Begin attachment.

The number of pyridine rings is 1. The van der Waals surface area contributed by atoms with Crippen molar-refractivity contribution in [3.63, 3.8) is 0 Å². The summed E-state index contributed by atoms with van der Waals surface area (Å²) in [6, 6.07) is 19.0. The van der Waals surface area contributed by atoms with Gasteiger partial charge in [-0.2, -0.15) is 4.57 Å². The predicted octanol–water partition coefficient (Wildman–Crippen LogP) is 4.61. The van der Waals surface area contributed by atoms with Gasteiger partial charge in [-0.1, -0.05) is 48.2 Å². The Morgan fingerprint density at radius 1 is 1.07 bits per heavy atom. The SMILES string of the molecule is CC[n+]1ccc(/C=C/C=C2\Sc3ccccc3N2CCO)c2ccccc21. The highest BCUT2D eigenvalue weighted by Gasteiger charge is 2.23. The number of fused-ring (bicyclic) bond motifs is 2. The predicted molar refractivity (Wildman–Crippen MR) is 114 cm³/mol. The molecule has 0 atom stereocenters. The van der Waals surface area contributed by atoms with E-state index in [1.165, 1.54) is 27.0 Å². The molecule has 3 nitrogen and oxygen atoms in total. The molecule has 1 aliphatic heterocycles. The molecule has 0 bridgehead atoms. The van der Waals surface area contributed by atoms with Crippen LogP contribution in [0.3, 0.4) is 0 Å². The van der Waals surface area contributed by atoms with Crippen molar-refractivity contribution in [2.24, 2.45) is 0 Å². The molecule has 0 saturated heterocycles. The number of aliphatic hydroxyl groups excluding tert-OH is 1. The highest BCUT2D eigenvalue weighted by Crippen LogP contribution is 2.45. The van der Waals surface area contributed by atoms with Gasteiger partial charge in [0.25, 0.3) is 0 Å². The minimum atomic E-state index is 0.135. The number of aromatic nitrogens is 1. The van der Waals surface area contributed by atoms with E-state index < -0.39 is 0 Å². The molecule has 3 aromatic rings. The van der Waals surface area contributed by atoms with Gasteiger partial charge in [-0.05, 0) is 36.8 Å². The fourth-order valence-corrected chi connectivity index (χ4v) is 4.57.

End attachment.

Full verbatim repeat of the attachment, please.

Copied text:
The number of pyridine rings is 1. The van der Waals surface area contributed by atoms with Crippen molar-refractivity contribution in [3.63, 3.8) is 0 Å². The summed E-state index contributed by atoms with van der Waals surface area (Å²) in [6, 6.07) is 19.0. The van der Waals surface area contributed by atoms with Gasteiger partial charge in [-0.2, -0.15) is 4.57 Å². The predicted octanol–water partition coefficient (Wildman–Crippen LogP) is 4.61. The van der Waals surface area contributed by atoms with Gasteiger partial charge in [-0.1, -0.05) is 48.2 Å². The Morgan fingerprint density at radius 1 is 1.07 bits per heavy atom. The SMILES string of the molecule is CC[n+]1ccc(/C=C/C=C2\Sc3ccccc3N2CCO)c2ccccc21. The highest BCUT2D eigenvalue weighted by Gasteiger charge is 2.23. The number of fused-ring (bicyclic) bond motifs is 2. The predicted molar refractivity (Wildman–Crippen MR) is 114 cm³/mol. The molecule has 0 atom stereocenters. The van der Waals surface area contributed by atoms with E-state index in [1.165, 1.54) is 27.0 Å². The molecule has 3 nitrogen and oxygen atoms in total. The molecule has 1 aliphatic heterocycles. The molecule has 0 bridgehead atoms. The van der Waals surface area contributed by atoms with Crippen LogP contribution in [0.3, 0.4) is 0 Å². The van der Waals surface area contributed by atoms with Crippen molar-refractivity contribution in [2.24, 2.45) is 0 Å². The molecule has 0 saturated heterocycles. The number of aliphatic hydroxyl groups excluding tert-OH is 1. The highest BCUT2D eigenvalue weighted by Crippen LogP contribution is 2.45. The van der Waals surface area contributed by atoms with Gasteiger partial charge in [0.25, 0.3) is 0 Å². The minimum atomic E-state index is 0.135. The number of aromatic nitrogens is 1. The van der Waals surface area contributed by atoms with E-state index < -0.39 is 0 Å². The molecule has 3 aromatic rings. The van der Waals surface area contributed by atoms with Gasteiger partial charge in [-0.05, 0) is 36.8 Å². The fourth-order valence-corrected chi connectivity index (χ4v) is 4.57.